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Seeking Out The Tastiest Tomato: From The Garden To The Plate

During this interview, reporter Ed Joyce mistakenly referred to the "First Alternative Cooperative, the OB Market in Ocean Beach," but meant to reference the Ocean Beach People's Organic Foods Market. We apologize for the error.

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Aired 10/22/09

Tomatoes are the most frequently bought and the most commonly homegrown vegetable in the United States. With all that popularity we wondered whether consumers can tell the difference between organic and conventionally grown tomatoes, and is one growing method better that the other? KPBS Environmental Reporter Ed Joyce put organic, heirloom and conventionally grown tomatoes to the test and tells us what he's found out.

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Above: KPBS Environment Reporter Ed Joyce explores the differences between processed and organically grown tomatoes.

MAUREEN CAVANAUGH (Host): I'm Maureen Cavanaugh. You're listening to These Days on KPBS. As part of a station wide project, KPBS is producing a series of reports exploring the food we eat. Exactly where does it come from? What goes into producing it? And how does it wind up on your dinner plate? Today, we’re focusing on one of the most popular and useful members of the produce family: the tempting tomato. In sandwiches, salads and sauces, tomatoes are a staple on many household menus but in recent years some people have noticed a change in the cherries, the Romas and the Beefsteaks in the produce department. The tomatoes look the same but they don’t taste the same and it seems there’s actually a reason for that. KPBS environmental reporter Ed Joyce is here to tell us the truth about tomatoes. Hi, Ed.

ED JOYCE (Environmental Reporter, KPBS): Good morning, Maureen.

CAVANAUGH: We’d like to invite our listeners to join the conversation. Where are you getting your tomatoes? Are they tasty? Do you grow your own? Give us a call with your questions and your comments. Our number is 1-888-895-5727, 1-888-895-KPBS. Now, Ed, one of the reasons you chose to do a report on tomatoes is that lots of people say they are dissatisfied with the taste of store bought tomatoes. Was there some kind of tomato survey?

JOYCE: I think people just have noticed in buying some of the store bought tomatoes, depending upon where those tomatoes come from that they’re just not the same flavor as maybe they once had. Maybe their taste buds are changing. But the tomatoes are bred in a certain way for shelf-life more so than for flavor, most of these conventional tomatoes.

CAVANAUGH: Tell us about that because there’s this whole process that you talk about where the tomatoes do look the same but, indeed, they’re not as ripe as they used to be.

JOYCE: Well, they extend the shelf-life by using this breeding to develop tomatoes that ripen during shipment. Now we’re talking about just regular garden variety tomatoes, not organic tomatoes, here, so they pick them green, they ship them green, and they breed these for uniformity, shape, color but not at all for taste. So it’s not really about taste. And they use pesticides to prevent bug infestations while growing as well. Again, this – these – this breeding of these crops, these tomatoes, they’re created, again, for trade, not for taste. That could be part of the reason why some of the tomatoes just don’t have that flavor that people have come to expect in the past.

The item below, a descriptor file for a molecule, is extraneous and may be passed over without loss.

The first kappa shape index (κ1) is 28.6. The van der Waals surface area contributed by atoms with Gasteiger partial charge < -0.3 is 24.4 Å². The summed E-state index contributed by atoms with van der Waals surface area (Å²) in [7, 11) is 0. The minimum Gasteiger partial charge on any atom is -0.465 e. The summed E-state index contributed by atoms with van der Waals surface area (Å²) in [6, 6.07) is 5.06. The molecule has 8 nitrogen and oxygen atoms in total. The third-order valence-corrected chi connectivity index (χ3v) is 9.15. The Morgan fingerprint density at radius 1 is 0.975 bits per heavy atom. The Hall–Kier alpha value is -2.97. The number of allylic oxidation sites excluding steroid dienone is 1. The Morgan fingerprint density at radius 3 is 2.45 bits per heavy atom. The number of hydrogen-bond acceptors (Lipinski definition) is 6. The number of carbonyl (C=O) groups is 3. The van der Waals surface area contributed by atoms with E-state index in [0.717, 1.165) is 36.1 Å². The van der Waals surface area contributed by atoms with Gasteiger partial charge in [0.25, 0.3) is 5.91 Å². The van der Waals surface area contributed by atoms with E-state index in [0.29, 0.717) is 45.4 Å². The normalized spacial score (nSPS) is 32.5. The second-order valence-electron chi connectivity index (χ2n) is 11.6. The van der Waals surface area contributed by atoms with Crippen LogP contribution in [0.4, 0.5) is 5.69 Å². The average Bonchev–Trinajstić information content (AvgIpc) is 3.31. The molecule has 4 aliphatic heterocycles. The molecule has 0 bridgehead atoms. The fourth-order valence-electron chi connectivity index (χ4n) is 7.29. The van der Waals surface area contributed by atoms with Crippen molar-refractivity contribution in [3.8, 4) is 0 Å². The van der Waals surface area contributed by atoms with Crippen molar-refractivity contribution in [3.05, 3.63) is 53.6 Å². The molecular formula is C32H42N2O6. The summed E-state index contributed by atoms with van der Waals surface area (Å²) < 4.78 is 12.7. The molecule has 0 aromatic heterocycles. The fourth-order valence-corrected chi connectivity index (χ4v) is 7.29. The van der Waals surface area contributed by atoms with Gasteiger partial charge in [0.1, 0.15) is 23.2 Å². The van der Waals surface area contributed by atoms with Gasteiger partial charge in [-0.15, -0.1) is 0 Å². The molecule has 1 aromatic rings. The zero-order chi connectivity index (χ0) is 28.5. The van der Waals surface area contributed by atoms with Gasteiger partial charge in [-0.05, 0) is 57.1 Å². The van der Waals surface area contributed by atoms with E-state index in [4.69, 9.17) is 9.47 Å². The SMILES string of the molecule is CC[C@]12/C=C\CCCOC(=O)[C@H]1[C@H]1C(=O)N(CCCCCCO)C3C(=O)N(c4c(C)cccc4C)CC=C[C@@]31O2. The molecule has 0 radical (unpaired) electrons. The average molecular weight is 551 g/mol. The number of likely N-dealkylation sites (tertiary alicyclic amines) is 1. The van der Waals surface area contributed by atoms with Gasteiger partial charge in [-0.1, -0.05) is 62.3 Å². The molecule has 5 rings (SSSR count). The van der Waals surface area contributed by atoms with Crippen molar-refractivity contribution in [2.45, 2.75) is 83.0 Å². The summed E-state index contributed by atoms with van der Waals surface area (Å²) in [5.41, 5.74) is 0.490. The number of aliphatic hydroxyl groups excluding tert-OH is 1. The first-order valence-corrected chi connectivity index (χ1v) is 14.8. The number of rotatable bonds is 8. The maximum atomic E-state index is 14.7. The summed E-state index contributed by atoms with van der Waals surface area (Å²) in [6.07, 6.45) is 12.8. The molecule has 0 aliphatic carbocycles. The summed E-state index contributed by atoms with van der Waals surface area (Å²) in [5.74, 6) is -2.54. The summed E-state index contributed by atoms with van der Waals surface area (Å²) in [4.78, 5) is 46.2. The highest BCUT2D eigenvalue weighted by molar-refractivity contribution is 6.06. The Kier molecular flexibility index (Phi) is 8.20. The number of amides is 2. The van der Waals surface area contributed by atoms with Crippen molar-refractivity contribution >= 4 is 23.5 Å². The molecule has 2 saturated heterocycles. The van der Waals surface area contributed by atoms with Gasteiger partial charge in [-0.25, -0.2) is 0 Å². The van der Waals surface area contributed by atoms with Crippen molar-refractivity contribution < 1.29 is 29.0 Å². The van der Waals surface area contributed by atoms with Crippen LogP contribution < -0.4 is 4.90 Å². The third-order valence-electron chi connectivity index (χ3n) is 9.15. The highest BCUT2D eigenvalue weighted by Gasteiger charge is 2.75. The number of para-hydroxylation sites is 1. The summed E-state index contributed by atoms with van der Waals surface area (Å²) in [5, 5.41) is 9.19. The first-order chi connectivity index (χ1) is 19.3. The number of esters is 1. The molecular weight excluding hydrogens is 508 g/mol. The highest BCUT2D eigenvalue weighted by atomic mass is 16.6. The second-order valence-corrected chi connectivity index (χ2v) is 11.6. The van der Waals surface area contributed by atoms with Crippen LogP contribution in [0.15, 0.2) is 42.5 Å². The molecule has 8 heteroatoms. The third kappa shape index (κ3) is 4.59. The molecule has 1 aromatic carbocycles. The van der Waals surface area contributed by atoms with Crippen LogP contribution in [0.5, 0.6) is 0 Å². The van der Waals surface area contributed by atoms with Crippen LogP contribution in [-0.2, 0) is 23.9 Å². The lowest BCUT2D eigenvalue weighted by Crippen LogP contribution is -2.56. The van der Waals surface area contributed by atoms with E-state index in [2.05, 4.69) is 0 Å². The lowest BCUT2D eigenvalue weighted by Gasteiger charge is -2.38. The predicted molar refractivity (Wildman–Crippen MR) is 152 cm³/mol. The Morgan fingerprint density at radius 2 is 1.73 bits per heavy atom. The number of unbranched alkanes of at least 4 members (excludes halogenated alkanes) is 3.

CAVANAUGH: And they don’t have the scent either.

JOYCE: No.

CAVANAUGH: It’s sort of like they’re – they look like great tomatoes but a lot of them really are sort of like not tomatoes that you would recognize from your childhood.

JOYCE: Now you may be getting the same, you know, mix of nutrients in that tomato but you can have nutrients and flavor, too.

CAVANAUGH: Right, that’s very true. So is organic actually an alternative for people who want a good tasting tomato?

JOYCE: Well, in what I – in just sort of my unofficial survey in tasting tomatoes and tasting some new varieties as well, I would say so. There’s studies that are ongoing, not conclusive, that say the potential of not using pesticides, synthetic pesticides that is, and synthetic fertilizers when you grow organic tomatoes, produces a better tomato in terms of flavor, in terms of taste, and maybe nutrients as well. It’s a healthier soil. It’s also good for farmworkers because they’re not getting exposed to those pesticides as well.

CAVANAUGH: Exactly. So I think that we should go through the exact difference, or as exact as we can get here, between organic and conventionally grown tomatoes. You talked about pesticides. Now, the reason I would imagine that most tomatoes that we see in the supermarket are conventionally grown is because of that shelf life question that you were talking about. Do organics really have a briefer shelf life?

JOYCE: I would suggest that considering the fact that they’re not handled the same way, they’re not raised and bred to be hanging around on the self longer. They’re picked fresh and they’re meant to be consumed fresh. And the tomatoes that I’ve had were incredibly tasty, they were juicy, they just were incredible flavor in comparison to – and just not – the other tomatoes, some of them are okay. You know, they’re not too bad, like some vine-ripened tomatoes that are not organic, they were fine. You know, there were some taste and flavor there. They’re a different type of tomato maybe that in the process of vine-ripening, it’s a different kind of tomato, they process that a little bit differently. But it’s, again, like you say, it’s what’s not on the organic tomatoes that people are trying to avoid and there may be something to be said for whether that influences the flavor as well.

CAVANAUGH: I’m speaking with Ed Joyce, environmental reporter here at KPBS and we’re talking about the truth about tomatoes: organic, conventional, what they taste like. It’s part of a station wide project at KPBS Radio, TV and the web is doing about food. We’re taking your phone calls at 1-888-895-5727, and let’s hear from Phyllis in Normal Heights. Good morning, Phyllis. Welcome to These Days.

PHYLLIS (Caller, Normal Heights): Hi. Good morning. What a great story. I love this. I’m a community gardener in Normal Heights, and I have learned so much in the last eight years about varieties of tomatoes. And it’s so exciting to know when you buy them from like a farmers market there’s probably like 30 different kinds of tomatoes. But for me, I think the best thing is a homegrown tomato is the only one that has the flavor. If you’re buying them at a store, they’re wet and…